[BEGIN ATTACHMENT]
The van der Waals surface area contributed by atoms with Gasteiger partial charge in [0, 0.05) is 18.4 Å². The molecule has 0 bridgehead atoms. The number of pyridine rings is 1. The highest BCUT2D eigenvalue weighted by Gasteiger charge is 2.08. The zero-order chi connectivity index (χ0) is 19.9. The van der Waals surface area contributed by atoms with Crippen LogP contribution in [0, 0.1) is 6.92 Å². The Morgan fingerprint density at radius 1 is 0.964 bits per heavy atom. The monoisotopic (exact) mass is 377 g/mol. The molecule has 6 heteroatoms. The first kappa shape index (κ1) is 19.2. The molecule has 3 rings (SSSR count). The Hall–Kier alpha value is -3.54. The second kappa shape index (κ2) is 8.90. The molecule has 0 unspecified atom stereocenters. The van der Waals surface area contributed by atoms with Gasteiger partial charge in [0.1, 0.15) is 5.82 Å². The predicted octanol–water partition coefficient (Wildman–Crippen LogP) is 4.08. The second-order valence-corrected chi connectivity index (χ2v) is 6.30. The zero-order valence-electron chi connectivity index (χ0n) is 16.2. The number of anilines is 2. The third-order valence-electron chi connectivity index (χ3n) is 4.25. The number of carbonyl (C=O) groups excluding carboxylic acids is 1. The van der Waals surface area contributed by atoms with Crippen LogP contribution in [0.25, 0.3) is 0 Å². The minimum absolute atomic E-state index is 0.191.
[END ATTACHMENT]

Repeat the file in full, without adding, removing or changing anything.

The van der Waals surface area contributed by atoms with Gasteiger partial charge in [0, 0.05) is 18.4 Å². The molecule has 0 bridgehead atoms. The number of pyridine rings is 1. The highest BCUT2D eigenvalue weighted by Gasteiger charge is 2.08. The zero-order chi connectivity index (χ0) is 19.9. The van der Waals surface area contributed by atoms with Crippen LogP contribution in [0, 0.1) is 6.92 Å². The Morgan fingerprint density at radius 1 is 0.964 bits per heavy atom. The monoisotopic (exact) mass is 377 g/mol. The molecule has 6 heteroatoms. The first kappa shape index (κ1) is 19.2. The molecule has 3 rings (SSSR count). The Hall–Kier alpha value is -3.54. The second kappa shape index (κ2) is 8.90. The molecule has 0 unspecified atom stereocenters. The van der Waals surface area contributed by atoms with Gasteiger partial charge in [0.1, 0.15) is 5.82 Å². The predicted octanol–water partition coefficient (Wildman–Crippen LogP) is 4.08. The second-order valence-corrected chi connectivity index (χ2v) is 6.30. The zero-order valence-electron chi connectivity index (χ0n) is 16.2. The number of anilines is 2. The third-order valence-electron chi connectivity index (χ3n) is 4.25. The number of carbonyl (C=O) groups excluding carboxylic acids is 1. The van der Waals surface area contributed by atoms with Crippen LogP contribution in [0.25, 0.3) is 0 Å². The minimum absolute atomic E-state index is 0.191.